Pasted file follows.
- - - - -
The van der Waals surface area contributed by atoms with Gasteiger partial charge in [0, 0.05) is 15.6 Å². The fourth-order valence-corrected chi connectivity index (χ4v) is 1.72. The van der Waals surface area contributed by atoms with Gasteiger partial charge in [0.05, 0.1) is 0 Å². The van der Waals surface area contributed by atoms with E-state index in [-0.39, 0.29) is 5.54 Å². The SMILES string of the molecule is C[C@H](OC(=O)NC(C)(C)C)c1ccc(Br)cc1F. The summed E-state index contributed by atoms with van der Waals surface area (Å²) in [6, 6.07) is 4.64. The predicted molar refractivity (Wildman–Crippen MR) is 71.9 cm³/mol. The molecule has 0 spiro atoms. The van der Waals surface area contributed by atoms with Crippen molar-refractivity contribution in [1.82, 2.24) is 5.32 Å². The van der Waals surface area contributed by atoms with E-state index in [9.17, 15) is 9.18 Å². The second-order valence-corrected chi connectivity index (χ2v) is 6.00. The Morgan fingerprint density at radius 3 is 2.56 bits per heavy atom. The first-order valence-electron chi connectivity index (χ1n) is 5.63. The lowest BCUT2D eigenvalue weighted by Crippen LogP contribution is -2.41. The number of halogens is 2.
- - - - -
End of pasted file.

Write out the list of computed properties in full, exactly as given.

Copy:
The van der Waals surface area contributed by atoms with Gasteiger partial charge in [0, 0.05) is 15.6 Å². The fourth-order valence-corrected chi connectivity index (χ4v) is 1.72. The van der Waals surface area contributed by atoms with Gasteiger partial charge in [0.05, 0.1) is 0 Å². The van der Waals surface area contributed by atoms with E-state index in [-0.39, 0.29) is 5.54 Å². The SMILES string of the molecule is C[C@H](OC(=O)NC(C)(C)C)c1ccc(Br)cc1F. The summed E-state index contributed by atoms with van der Waals surface area (Å²) in [6, 6.07) is 4.64. The predicted molar refractivity (Wildman–Crippen MR) is 71.9 cm³/mol. The molecule has 0 spiro atoms. The van der Waals surface area contributed by atoms with Crippen molar-refractivity contribution in [1.82, 2.24) is 5.32 Å². The van der Waals surface area contributed by atoms with E-state index in [9.17, 15) is 9.18 Å². The second-order valence-corrected chi connectivity index (χ2v) is 6.00. The Morgan fingerprint density at radius 3 is 2.56 bits per heavy atom. The first-order valence-electron chi connectivity index (χ1n) is 5.63. The lowest BCUT2D eigenvalue weighted by Crippen LogP contribution is -2.41. The number of halogens is 2.